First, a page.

What we can learn from Amir Khusrau's patriotism and his idea of India

Patriotism test for madrasas in Uttar Pradesh on Independence Day shows the rotten condition of our independent nation.

 |  6-minute read |   17-08-2017
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In one or the other dark bylanes of the country called India, the night before it was supposed to celebrate its 70 years of redemption of the pledge of "tryst with destiny", one man exclaimed to the other in a light mood, "Aur ghaddaro ke sardar, kal jhanda pheraoge (will you hoist the Tricolor tomorrow, traitor)?"

I wonder, when would it be that a person wouldn’t feel like celebrating the nationhood which brought him freedom from tyranny and injustice and expressing it through hoisting the national flag. This could be due to two reasons:

1. Because the end of tyranny and injustice that was meant to be celebrated is not successfully delivered to the people.

2. Or, it may be because the idea of a nation and association with it contradicts some other community identity that the person relates to.

Well, the sewage streaming out of our TV screens would have us believe that the latter holds true for the Muslims, who feel the idea of India is in contradiction with their faith. The anxiety about Muslims’ loyalty to India which is reflected in the act of demanding proof from madrasas of celebrating Independence Day in Uttar Pradesh, highlights the rotten condition of our independent nation.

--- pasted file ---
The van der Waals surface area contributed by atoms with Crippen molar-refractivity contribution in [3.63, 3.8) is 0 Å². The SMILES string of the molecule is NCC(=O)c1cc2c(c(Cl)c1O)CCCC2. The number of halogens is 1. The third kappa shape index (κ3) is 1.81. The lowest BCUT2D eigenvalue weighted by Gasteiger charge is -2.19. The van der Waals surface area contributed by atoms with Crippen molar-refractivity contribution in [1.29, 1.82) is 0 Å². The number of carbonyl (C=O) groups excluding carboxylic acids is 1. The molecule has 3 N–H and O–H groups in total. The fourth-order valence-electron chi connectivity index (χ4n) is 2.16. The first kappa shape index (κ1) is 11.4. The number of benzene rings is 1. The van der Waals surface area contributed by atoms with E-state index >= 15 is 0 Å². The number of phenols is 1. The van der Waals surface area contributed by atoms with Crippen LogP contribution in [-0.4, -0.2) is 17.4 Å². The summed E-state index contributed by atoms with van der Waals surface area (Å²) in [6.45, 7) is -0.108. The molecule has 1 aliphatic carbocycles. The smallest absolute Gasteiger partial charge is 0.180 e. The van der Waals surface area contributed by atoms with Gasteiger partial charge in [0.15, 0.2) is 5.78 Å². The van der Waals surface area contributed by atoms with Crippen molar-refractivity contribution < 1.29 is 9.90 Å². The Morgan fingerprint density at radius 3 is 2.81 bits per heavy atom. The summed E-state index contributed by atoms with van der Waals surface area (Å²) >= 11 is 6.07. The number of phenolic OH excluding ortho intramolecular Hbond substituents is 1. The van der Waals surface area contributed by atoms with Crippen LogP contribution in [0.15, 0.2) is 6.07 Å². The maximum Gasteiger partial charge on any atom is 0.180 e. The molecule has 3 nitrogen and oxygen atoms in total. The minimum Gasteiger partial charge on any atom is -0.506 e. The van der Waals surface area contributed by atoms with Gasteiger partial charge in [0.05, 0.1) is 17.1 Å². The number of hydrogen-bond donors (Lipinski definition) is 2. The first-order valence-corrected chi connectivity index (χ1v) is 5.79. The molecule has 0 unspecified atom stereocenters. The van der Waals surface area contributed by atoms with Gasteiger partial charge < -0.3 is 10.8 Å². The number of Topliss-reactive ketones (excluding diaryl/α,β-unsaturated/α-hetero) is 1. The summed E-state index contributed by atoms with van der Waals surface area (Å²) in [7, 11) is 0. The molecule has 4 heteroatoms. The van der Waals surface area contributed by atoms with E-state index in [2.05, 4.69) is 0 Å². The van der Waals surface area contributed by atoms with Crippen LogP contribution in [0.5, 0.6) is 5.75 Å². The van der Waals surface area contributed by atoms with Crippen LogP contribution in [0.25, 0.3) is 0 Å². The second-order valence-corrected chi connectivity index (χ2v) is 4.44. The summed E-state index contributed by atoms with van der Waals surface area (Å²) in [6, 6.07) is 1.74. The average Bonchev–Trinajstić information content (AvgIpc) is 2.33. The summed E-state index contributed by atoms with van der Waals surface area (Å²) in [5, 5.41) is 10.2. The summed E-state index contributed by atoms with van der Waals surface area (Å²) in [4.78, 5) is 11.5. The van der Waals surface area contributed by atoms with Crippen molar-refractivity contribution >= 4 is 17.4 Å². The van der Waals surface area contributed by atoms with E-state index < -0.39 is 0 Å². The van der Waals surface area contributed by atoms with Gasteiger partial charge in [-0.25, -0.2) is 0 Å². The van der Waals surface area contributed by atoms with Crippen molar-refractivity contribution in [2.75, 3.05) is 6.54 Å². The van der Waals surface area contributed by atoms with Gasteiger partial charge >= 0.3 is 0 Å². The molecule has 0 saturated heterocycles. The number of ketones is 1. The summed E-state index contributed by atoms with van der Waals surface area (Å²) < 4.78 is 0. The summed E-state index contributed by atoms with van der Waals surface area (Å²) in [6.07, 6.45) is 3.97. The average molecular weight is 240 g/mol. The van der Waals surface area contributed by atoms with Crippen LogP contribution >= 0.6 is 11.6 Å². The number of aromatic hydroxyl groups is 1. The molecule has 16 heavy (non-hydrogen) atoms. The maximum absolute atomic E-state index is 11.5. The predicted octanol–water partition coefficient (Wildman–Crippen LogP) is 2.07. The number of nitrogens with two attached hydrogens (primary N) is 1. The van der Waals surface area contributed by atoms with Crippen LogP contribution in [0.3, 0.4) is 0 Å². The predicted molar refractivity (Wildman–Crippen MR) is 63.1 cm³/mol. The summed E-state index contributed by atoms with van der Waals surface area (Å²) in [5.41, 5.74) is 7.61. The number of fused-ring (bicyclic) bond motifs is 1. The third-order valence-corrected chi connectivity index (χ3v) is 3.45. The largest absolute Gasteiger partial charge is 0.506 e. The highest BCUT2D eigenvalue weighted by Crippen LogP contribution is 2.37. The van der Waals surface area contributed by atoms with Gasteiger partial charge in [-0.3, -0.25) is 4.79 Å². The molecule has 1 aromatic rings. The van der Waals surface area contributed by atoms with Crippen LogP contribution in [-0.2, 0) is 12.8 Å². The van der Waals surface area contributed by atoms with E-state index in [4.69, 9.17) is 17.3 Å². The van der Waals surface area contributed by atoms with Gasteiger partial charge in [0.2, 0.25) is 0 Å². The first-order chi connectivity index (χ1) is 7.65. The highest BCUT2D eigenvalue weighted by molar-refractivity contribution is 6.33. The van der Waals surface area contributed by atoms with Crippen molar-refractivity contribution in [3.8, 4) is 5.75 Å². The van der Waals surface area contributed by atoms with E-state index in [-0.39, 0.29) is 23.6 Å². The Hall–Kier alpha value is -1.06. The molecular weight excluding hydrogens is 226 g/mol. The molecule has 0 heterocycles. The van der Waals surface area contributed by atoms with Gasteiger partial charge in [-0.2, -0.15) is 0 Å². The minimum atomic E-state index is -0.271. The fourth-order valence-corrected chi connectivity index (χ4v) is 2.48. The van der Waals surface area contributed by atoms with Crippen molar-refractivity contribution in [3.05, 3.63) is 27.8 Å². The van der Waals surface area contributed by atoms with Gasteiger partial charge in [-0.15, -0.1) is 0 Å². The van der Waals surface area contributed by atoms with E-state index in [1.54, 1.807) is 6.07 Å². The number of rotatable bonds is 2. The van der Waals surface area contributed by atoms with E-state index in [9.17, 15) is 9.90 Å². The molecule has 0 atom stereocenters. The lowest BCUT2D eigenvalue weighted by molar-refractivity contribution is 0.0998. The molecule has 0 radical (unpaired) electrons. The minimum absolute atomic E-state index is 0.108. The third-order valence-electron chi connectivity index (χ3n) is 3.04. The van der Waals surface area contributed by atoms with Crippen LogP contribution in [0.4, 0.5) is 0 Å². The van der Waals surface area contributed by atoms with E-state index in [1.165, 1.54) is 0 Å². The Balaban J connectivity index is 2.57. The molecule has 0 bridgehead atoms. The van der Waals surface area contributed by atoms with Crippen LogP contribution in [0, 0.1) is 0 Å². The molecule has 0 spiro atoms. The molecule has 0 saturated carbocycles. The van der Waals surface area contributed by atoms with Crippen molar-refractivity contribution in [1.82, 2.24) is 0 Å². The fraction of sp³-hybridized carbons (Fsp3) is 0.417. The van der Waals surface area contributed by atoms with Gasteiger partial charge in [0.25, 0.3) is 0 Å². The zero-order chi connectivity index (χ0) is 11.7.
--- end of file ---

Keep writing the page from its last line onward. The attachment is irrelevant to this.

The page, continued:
The stinking either-or equation, that of, either being a Muslim or being an Indian was debated on one of the news channels which quoted some unaccountable representative of Muslims saying he was first a Muslim then an Indian. Well to that man and to many who believe him, there is a surprise that this equation doesn’t have to be of either-or nature and that the two identities of being a Muslim and an Indian are quite complimentary.

i-day_081717120825.jpgA madrasa in Agra celebrate Independence Day. (Credit: India Today)

To put these arguments into perspective, instead of 70 years, let’s go some 700 years back and dig up a work of Amir Khusrau to highlight how this son of Indian soil developed, nurtured, celebrated and held high the idea of India without ever feeling doubtful about his identity of an Islamic saint.

Born in 1253 in Patiyali to Amir Saifuddin Mahmud, an emigrant from Central Asia, Amir Khusrau was a court poet and historian through the reigns of various sultans of Delhi Sultanate (1206-1526). Being a court historian and a poet, Khusrau has enormous amount of work credited to him, the one that concerns us right now is a Masnavi (a long poem written in rhyming couplets), "Nuh Sipihr". In the third chapter of this work, Khusrau brings forth and justifies his love for his country, the Hind.

Before going into the details of Amir Khusrau’s work, the difference between patriotism and nationalism needs to be stated, while Sydney J Harris argues that patriotism and nationalism are different in the sense that the patriot is proud of his country for what it does, and the nationalist is proud of his country no matter what it does; while reading "Nuh Sipihr", we come across a unique blend of both in Amir Khusrau’s love for the Hind.

The mystic loves India because of the great works it has produced, like it gave zero, chess and Dimna-Kalila (Panchtantra) to the world but he also loves India because of it being India, the country of his birth, the land of sadhus and brahmans, the paradise, where everything is pleasant, especially the climate by virtue of it being the climate of India.